Relative Something

*this* John W. Hays' take on things and experiences

Posts Tagged ‘sunset

Battening Hatches

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In the shadow of the storm that ravaged the middle of the U.S. last week, the prediction for our area this evening is a little intimidating. High winds and December thunderstorms after record warmth in the afternoon have us more on edge than usual.

Any time it rains here in the winter I wince. Everything about it is wrong. It will likely be a night to bring the horses inside the barn to protect them from getting soaking wet ahead of the drop in temperatures to below freezing.

The insolating properties of their winter coats don’t work so well when wet.

How come penguins don’t have that problem? Polar bears? Whatever.

If we had hatches, we would be battening them down today.

Last night’s sky at sunset was just dramatic enough to feel like a hint of what lies ahead. I will be very happy to find out our concerns were unnecessary if nothing significant materializes.

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Written by johnwhays

December 15, 2021 at 7:00 am

More Sky

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We seem to have fallen into a pattern where the sky is our focus for photography of late. Cyndie shared this wonderful sunset view yesterday:

As I enter the final month of commuting to the day-job, this brings to mind the sunset of my career in electronics manufacturing, which next leads to the sunrise of my expanding days on the ranch. This is where I thought I would be shortly after we moved so far away from my place of employment nine years ago.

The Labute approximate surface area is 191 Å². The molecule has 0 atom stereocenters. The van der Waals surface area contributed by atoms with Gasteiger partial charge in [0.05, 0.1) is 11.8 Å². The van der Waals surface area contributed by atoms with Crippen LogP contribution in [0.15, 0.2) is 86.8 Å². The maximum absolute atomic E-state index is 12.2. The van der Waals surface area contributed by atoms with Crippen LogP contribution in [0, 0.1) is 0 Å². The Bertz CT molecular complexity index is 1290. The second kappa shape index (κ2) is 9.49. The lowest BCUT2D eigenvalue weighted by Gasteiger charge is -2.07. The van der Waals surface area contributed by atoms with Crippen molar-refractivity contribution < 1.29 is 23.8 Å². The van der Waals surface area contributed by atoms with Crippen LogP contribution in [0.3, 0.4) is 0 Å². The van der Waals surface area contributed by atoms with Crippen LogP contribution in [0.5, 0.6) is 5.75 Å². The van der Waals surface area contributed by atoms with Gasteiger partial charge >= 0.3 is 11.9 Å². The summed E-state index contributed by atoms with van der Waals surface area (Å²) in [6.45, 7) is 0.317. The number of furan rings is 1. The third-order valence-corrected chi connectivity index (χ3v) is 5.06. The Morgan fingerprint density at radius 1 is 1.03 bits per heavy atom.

Back then, I thought I might find work closer to home so I wouldn’t have to drive to the far side of the cities for work. I never planned to keep going back to the old job all these years.

We didn’t really plan on living in the midst of a global pandemic, either, but now that’s what we’ve got.

Leaves me a little timid about guessing what the next few years will bring. For now, caring for our rescued horses and coming up with a different way to keep chickens are two highly likely areas of focus.

And beyond that, a lot of soaking up our glorious views of the always fascinating sky.

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Written by johnwhays

November 29, 2021 at 7:00 am

Evening

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Words on Images

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Written by johnwhays

November 2, 2021 at 6:00 am

Awe

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Words on Images

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Written by johnwhays

August 14, 2021 at 9:36 am

Looking Around

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Our neighbors appeared to be having a pretty big barbecue last night. It was curious because we couldn’t see or hear any human activity around the vicinity of that rather large bonfire. Thankfully, the gale force springtime breezes of the previous few days had calmed significantly.

Between sessions of pounding down fence posts yesterday, I tinkered around with the Ritchie® waterer in the paddocks to see if the last few days of dry weather had dropped the groundwater level below the valve lever. I haven’t been able to turn the water back on and I suspect the valve is seized in the closed position by corrosion.